A new Pentecost for Jerusalem. Following a dialogue with the Latin Patriarch of Jerusalem, Pierbattista Pizzaballa, various ecclesial Movements and New Communities present in the Holy Land worked together, in a synodal way, for the Vigil of Pentecost 2022, experiencing the joy of feeling one body in the Church, animated and reinvigorated by the breath of the Holy Spirit.
On 4th June, 2022, a Pentecost vigil was held in the church of Saint Vincent de Paul in Jerusalem, organized for the first time by the faithful of the various ecclesial movements and new communities present in the Holy Land. A unique opportunity to meet and get to know each other better, to work together and feel like members of a single body, perfectly in line with what the ongoing synodal process proposes.
The Movements and Communities included: the Neocatechumenal Way, Canção Nova, Chemin Neuf, the Emmanuel Community, the Beatitudes Community, Catholic Shalom, Communion and Liberation, John the Baptist Koinonia, the Focolare Movement, Regnum Christi, Servants of the Gospel of God’s Mercy (to the north of Nazareth), the Teresian Institution. The initiative, launched in the previous months by the Latin Patriarch of Jerusalem, Pierbattista Pizzaballa, involved various realities of the local Church which, with great enthusiasm, during the week preceding Pentecost took part in real “cenacle”, moments in which, in small groups, it was possible to meet, pray, sing, read the Gospel and live together “waiting”, just like the disciples and Mary did before them.
Patriarch Pizzaballa said in his homily during the vigil, “I find this to be a positive fruit of the Synod, because perhaps for the first time it has succeeded in getting people to share together paths of faith that, perhaps, were not so easily encountered before. (…) In a context, also ecclesial, of so many distinctions and struggles, we thank the Lord for this small but significant fruit of communion within the Church, which I hope will continue after Pentecost”.
The vigil turned into a real celebration, a great moment of sharing, in which songs, prayers and testimonies on how the gift of the Holy Spirit acted in the life of the People of God alternated, giving each one the grace of encountering the various charisms. Marcel and Boulos from the Focolare Movement, for example, found the way to live with hope at the loss of their son Jack, at only 15 years old; Sobhy’s life was changed by the charism of Don Giussani and the Community of Emmanuel supported the marriage of Jean and Agnes in a moment of great crisis. uellJosé Pablo, on the other hand, recounted the abandonment of his father and his rebellion of faith, until he met the Neocatechumenal Way.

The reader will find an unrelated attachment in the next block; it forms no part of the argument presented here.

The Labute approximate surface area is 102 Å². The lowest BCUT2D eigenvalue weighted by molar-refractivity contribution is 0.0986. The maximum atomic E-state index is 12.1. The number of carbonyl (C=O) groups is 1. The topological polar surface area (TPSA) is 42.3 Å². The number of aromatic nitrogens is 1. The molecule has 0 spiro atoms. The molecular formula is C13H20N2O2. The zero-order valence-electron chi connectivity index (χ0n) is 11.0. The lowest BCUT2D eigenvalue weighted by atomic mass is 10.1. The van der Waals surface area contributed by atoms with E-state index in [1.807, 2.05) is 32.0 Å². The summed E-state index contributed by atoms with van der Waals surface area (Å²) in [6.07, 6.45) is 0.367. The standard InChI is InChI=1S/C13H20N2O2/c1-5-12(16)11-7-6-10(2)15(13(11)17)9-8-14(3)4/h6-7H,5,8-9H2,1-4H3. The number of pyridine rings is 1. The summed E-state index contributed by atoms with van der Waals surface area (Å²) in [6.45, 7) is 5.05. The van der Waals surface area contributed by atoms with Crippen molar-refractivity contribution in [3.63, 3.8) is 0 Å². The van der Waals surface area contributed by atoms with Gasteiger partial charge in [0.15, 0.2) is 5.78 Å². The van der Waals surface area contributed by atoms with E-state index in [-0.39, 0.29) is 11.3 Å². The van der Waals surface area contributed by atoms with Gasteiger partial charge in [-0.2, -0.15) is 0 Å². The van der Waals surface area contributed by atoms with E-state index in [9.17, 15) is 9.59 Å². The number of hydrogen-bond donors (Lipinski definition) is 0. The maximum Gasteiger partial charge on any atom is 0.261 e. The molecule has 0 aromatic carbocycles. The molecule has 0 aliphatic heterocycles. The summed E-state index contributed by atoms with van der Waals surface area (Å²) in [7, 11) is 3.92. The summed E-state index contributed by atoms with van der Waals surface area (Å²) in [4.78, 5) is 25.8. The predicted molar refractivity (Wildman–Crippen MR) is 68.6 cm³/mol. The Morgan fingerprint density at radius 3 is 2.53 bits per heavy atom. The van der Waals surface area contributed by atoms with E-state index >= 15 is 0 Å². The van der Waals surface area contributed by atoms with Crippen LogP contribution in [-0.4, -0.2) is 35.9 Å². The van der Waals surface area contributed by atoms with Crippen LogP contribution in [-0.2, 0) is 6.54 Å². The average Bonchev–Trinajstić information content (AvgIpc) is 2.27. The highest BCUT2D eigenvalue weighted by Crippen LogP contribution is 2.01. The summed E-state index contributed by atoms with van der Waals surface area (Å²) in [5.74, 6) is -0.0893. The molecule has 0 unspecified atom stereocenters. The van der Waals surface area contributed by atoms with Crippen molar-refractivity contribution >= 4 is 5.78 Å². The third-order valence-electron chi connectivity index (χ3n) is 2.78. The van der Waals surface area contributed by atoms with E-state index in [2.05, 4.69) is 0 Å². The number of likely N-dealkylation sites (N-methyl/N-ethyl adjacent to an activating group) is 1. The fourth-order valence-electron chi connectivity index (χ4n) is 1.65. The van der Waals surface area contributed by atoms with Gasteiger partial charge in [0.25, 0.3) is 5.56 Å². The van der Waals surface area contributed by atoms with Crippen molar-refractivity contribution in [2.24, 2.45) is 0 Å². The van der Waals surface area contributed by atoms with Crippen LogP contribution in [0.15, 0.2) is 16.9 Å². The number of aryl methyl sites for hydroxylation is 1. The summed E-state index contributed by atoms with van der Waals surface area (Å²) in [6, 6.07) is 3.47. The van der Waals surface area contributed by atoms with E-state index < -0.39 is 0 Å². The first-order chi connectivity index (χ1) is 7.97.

The liturgy of Pentecost revealed the fruits of the Holy Spirit in each one, a Spirit who, Bishop Pizzaballa continued, “is the intimacy of God in person, and is understood only by those who have an open and conscious interiority. To our Church, (…) to our communities and to each of us, who sometimes get lost in superficial dynamics, the Spirit teaches interiority, which enables us to see in depth, and therefore also to participate in the beauty, the joy, the life that really flows among us.”
The greatest wealth, which once received, acquires even more splendour if one is able to give it back to the world, as happened to the disciples in the Upper Room, called to speak new languages, to be witnesses in the world of Christ’s resurrection.
The Patriarch concluded, “The Spirit moreover reminds us of the relationship open to God and to others, the new language of communion beyond all division and discord. Moreover, the Spirit reminds us of the open relationship to God and others, the new language of communion beyond all division and discordance. I feel that we need to grow more on this point (…)in this fragmented, torn, divided, conflictual, sometimes even hostile society of ours, it can be reassuring to stay within the limits of our respective communities, (…) All of this is humanly understandable. The Holy Spirit, however, pushes us out, (…) accounting for the hope that is in us (cf. 1Pet. 3:15), to become witnesses. It means concretely to commit ourselves to unity. In our Church, first among the movements, among our different ecclesial realities, which are made up of different cultures, languages, and nationalities (…) the Spirit urges us to create a community, to feel that we share each other’s lives, to become a gift for the other.
Maria Grazia Berretta